In fact, a lot of retailers are doing just that, by emphasizing a smart, omnichannel approach that emphasizes customer relationships over transactional tactics. And not surprisingly, many of them are smoothing out their financials with subscription-based services.

Now, I understand every retailer on the planet calls themselves customer-centric. After all, this is the industry that invented the concept! No one knows who coined the phrase “the customer is always right,” but it dates to late-19th-century department-store pioneers like Harry Gordon Selfridge and Marshall Field. Customer loyalty programs date back to the 17th and 18th centuries, when shop-owners issued copper tokens and specialty stamps that could be redeemed to buy products. 

But the fact of the matter is that very few retailers really are customer-centric. Most of them just sell stuff to strangers. Case in point—those tired big box stores that make depressing headlines about stampedes every Black Friday. That money isn’t coming back in any steady, predictable way—they have to keep pitching the discounts, year after year. 

“Today the real division is between data-driven, app-centric , flexible, and omnichannel retailing on the one hand, and old and stale retailing on the other,” says Mike Elgan, a columnist for Computerworld. This diagram sums up the contrast between old and new retail:

In the old linear model, you try to sell as many units as possible through as many channels as possible, and your poor lonely customer sits at the end of that supply chain process, anonymous and dispensable. That’s the “push.” In the new circular model, your customer (or better yet, subscriber) sits squarely in the middle of your business model, with you engaging her favorite channels as needed. This is the “pull.”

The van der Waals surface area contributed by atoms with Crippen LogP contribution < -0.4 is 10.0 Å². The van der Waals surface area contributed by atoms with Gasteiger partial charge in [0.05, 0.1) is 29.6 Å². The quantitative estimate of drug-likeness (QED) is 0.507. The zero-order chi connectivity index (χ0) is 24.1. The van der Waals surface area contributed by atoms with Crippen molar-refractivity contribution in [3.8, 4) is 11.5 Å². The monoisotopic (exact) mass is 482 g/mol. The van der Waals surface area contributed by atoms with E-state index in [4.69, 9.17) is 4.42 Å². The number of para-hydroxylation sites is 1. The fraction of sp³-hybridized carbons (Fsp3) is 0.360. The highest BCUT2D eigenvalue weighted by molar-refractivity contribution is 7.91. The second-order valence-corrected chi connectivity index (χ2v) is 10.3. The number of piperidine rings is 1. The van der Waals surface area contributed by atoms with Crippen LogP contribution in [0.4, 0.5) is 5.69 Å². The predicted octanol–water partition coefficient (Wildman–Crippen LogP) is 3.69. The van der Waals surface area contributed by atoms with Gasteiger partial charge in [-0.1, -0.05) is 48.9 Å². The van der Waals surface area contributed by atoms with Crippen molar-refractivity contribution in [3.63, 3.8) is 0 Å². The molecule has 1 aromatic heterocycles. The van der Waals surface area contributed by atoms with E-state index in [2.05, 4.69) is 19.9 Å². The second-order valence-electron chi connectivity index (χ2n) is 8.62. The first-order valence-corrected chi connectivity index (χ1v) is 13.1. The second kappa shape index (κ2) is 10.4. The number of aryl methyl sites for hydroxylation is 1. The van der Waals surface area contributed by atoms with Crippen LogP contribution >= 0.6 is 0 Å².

The result? Steady, dependable business from engaged customers. Less of a reliance on seasonal promotions. And business models supported by steady recurring revenue through additional services and loyalty programs—not discounts thrown at strangers every year.

So who’s doing this in the market right now? By now we’ve all heard of the new retail superstars like Warby Parker and Allbirds. But here are some other brands that place a premium on great customer experience as well as recurring revenue-based business models—and as a result, they aren’t depending upon the holiday season bump to survive:

b8Ta — This retail store, which sells trendy tech gadgets, doesn’t actually make any money from product sales. Its business model is entirely based on paid subscriptions from the product vendors themselves, which keeps it laser-focused on boosting their return on investment. What’s more, that steady recurring-revenue model makes it far less dependent on nailing those fourth-quarter holiday sales.